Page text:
Now his aunt Goewin, Britain’s ambassador to Aksum, needs his skill. Deadly plague has overtaken her own country; in order to keep Aksum safe, the emperor has accepted Goewin’s advice and declared a quarantine. No one is allowed to enter or leave—yet, even with this precaution, disease and death continue to spread.

A desperate Goewin sets Telemakos a task. Alone, he must travel to Afar, where salt—the currency of sixth century Africa—is mined, and discover who has been traitor to the crown, defying the emperor’s command, spreading plague as the salt is shipped from port to port. This challenge will take all of Telemakos’s skill and strength, his ability to stay silent, and extraordinary courage; if he fails, it will cost him his life.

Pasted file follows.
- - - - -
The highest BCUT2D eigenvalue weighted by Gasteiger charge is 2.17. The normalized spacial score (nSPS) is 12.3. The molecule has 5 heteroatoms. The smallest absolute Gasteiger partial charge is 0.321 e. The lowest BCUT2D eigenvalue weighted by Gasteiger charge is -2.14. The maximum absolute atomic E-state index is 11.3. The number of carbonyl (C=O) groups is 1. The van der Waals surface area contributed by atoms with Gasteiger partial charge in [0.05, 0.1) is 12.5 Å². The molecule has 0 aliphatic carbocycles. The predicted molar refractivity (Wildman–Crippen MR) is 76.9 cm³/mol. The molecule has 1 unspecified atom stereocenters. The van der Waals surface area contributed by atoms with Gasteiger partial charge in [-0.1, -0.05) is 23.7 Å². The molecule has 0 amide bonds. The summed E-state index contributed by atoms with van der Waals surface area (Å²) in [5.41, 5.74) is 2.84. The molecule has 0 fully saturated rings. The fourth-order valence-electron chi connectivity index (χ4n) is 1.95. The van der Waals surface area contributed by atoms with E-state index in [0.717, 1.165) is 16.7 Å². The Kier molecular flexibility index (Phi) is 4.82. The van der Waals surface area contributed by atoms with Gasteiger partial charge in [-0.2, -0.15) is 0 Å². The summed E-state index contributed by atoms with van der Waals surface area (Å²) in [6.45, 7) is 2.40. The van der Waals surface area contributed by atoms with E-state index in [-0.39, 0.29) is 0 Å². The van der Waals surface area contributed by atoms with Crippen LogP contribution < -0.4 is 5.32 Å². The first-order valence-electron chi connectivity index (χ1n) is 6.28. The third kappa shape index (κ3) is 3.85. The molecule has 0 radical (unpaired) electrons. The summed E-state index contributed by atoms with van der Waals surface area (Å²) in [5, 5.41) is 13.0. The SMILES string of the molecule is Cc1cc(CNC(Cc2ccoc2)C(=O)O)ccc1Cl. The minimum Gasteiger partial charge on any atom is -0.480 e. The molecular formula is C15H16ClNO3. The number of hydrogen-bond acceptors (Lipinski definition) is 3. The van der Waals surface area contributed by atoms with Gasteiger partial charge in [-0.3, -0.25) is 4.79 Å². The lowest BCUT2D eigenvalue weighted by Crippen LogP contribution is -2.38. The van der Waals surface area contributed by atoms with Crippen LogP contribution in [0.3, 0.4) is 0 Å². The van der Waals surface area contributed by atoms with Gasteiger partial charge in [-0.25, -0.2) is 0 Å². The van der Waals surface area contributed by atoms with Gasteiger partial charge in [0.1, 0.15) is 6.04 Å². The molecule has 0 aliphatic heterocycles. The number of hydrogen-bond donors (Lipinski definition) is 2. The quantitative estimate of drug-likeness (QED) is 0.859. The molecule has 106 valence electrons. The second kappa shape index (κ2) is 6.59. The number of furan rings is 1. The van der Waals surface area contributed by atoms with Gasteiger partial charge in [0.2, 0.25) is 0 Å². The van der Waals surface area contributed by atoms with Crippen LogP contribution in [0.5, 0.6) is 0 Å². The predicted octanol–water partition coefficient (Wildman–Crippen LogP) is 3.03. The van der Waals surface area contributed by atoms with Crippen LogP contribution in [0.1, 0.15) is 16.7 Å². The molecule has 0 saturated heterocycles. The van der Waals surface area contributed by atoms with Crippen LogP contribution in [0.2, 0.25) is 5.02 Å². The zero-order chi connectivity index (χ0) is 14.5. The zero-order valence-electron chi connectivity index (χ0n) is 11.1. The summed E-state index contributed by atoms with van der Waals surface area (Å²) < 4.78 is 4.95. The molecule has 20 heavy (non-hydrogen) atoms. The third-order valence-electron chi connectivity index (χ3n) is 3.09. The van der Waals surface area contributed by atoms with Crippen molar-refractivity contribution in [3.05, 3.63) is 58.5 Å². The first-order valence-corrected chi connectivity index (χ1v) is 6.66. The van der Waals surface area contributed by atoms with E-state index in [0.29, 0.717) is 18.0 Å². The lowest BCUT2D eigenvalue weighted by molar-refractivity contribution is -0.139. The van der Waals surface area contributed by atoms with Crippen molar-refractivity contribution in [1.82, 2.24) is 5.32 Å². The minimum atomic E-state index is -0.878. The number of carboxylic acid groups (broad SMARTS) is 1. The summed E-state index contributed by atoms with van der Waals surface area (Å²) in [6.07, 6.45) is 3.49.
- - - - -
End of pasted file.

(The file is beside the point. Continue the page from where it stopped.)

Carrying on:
Ms. Wein blends Arthurian legend and sixth century Ethiopian history in her books. Telemakos, the main protagonist of this book, is the son of Medraut (Mordred, Arthur’s son). If you’re a fan of Arthurian novels, I definitely recommend Ms. Wein’s novels. But even if you aren’t, I still recommend them! I haven’t read a lot of Arthurian books and I thoroughly enjoyed this one. Telemakos is such a talented child and so mature for his age. There were times when I was reading the book that I couldn’t believe he’s just a young boy. He’s a very curious person so he trained himself to be stealthy and this skill has earned him a dangerous task. This book only has around two hundred pages but all of those pages are packed with a gripping story and you won’t be able to let go until you finish the entire thing. I’m still amazed at how vibrant this story is for its length.